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Arahants have eliminated the conceit of, "better," amongst other aspects of conceit and other fetters. However, if they are perfected people, that would mean they are perfect. Other people are not perfect, by very virtue of not being arahants.

How do we explain the fact that an arahant doesn't feel better than anyone, though in reality they are better, morally, spiritually, and emotionally? Doesn't an arahant also lack ignorance? It seems knowing what you are and where you stand is a lack of ignorance.

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    What is your definition of perfect? Is it accomplished in virtue, wisdom, mental development such as concentration and awareness?
    – Desmon
    Commented Feb 16 at 1:42
  • I would say it's directly the accomplishment of the release of suffering, and also causing no one else suffering. This is why I can't resolve my contradiction, because an arahant is automatically perfect by that definition... unless of course by that definition an arahant COULD think they're better, but by more conventional definitions they could not. Commented Feb 16 at 1:44
  • The definition of arahant isn't someone who's perfect, it's someone who's got the gist of Buddhism. It may be true that they're good at managing their lives, but 'better or worse' at living has no meaning to them. They realize that everyone is equal.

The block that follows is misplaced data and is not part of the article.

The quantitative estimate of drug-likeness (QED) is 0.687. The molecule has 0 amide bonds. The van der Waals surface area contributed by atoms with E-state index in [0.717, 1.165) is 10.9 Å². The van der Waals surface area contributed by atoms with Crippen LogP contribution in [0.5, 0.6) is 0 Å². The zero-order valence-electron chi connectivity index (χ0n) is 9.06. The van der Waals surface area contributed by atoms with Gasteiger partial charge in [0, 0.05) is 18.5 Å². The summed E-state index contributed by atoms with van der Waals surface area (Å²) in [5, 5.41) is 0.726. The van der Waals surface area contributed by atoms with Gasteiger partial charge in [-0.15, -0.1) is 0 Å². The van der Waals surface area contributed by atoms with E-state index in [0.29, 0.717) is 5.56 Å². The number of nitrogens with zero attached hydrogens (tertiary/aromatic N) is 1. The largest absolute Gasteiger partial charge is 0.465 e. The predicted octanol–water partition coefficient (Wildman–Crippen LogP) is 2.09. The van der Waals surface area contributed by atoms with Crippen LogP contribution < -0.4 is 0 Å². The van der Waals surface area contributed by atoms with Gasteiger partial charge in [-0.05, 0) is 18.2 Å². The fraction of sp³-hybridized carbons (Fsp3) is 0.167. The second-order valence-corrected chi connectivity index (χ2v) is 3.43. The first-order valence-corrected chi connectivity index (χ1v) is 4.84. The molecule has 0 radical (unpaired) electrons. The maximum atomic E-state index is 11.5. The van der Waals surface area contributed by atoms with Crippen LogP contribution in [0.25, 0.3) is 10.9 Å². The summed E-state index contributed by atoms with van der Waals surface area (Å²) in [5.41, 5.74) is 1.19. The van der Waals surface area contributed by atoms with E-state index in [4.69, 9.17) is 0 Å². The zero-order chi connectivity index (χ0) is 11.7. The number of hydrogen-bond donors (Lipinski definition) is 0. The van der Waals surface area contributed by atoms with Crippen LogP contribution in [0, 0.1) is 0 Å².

– Cdn_Dev
    Commented Feb 16 at 2:23

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As far as I know, Arahants don't think of themselves as "selves". Instead, they tend to think in terms of qualities and their sources - i.e. "there's this wisdom, it came from study and meditation, and ultimately from the cumulative effort of generations of Buddhists", "there's this calm, it came from understanding of what's important and what's not important, after making so many stupid mistakes", "there's this kindness, it came from practice of selflessness inspired by these teachers from this tradition".

When you see it like this, there's no reason to be proud - it's not like you invented the Dharma, you just were lucky enough to inherit these causal chains. If you feel anything, it's the gratitude, indebtedness, and desire to pay it forward.

And in general, I don't think Arahants dwell on these things. That's because, being perfect, at any given moment they are supposed to think about whatever is the most helpful thing at that time given the situation at hand, and comparing "this" with "that" is rarely very helpful. How often do you compare yourself with your children? It's kind of beside the point. You are busy changing the diapers or helping with homework, not thinking how much you are better. See what I mean?

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  • Yes that makes sense. I see comparison as a basic human function, but it is always possible that it is not. Commented Feb 16 at 3:03
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Arahants will not feel proud or conceited. They would feel peace.

Regardless of what things they know,
whether internal or external,
they wouldn’t be proud because of that,